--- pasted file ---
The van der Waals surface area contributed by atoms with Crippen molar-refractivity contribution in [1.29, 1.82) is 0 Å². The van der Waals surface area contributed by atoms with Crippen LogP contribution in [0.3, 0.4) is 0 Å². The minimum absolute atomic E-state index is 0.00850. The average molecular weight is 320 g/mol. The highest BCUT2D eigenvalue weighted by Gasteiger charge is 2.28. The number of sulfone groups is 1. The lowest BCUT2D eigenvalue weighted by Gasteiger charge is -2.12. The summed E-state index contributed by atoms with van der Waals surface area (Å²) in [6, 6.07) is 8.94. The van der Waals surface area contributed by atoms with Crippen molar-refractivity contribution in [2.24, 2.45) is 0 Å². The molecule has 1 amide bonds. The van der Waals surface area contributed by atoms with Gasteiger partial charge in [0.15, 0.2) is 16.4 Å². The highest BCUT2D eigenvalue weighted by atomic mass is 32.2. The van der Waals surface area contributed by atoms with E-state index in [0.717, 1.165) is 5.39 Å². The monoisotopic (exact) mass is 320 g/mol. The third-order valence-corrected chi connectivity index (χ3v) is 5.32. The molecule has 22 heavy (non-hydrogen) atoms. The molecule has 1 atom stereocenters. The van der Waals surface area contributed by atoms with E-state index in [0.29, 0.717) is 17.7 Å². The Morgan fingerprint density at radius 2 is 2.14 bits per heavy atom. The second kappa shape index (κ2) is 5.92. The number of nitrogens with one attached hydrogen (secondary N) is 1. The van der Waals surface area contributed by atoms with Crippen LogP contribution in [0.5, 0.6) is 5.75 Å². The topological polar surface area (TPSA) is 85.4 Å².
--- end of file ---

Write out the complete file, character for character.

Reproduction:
The van der Waals surface area contributed by atoms with Crippen molar-refractivity contribution in [1.29, 1.82) is 0 Å². The van der Waals surface area contributed by atoms with Crippen LogP contribution in [0.3, 0.4) is 0 Å². The minimum absolute atomic E-state index is 0.00850. The average molecular weight is 320 g/mol. The highest BCUT2D eigenvalue weighted by Gasteiger charge is 2.28. The number of sulfone groups is 1. The lowest BCUT2D eigenvalue weighted by Gasteiger charge is -2.12. The summed E-state index contributed by atoms with van der Waals surface area (Å²) in [6, 6.07) is 8.94. The van der Waals surface area contributed by atoms with Crippen molar-refractivity contribution in [2.24, 2.45) is 0 Å². The molecule has 1 amide bonds. The van der Waals surface area contributed by atoms with Gasteiger partial charge in [0.15, 0.2) is 16.4 Å². The highest BCUT2D eigenvalue weighted by atomic mass is 32.2. The van der Waals surface area contributed by atoms with E-state index in [0.717, 1.165) is 5.39 Å². The monoisotopic (exact) mass is 320 g/mol. The third-order valence-corrected chi connectivity index (χ3v) is 5.32. The molecule has 22 heavy (non-hydrogen) atoms. The molecule has 1 atom stereocenters. The van der Waals surface area contributed by atoms with E-state index in [0.29, 0.717) is 17.7 Å². The Morgan fingerprint density at radius 2 is 2.14 bits per heavy atom. The second kappa shape index (κ2) is 5.92. The number of nitrogens with one attached hydrogen (secondary N) is 1. The van der Waals surface area contributed by atoms with Crippen LogP contribution in [0.5, 0.6) is 5.75 Å². The topological polar surface area (TPSA) is 85.4 Å².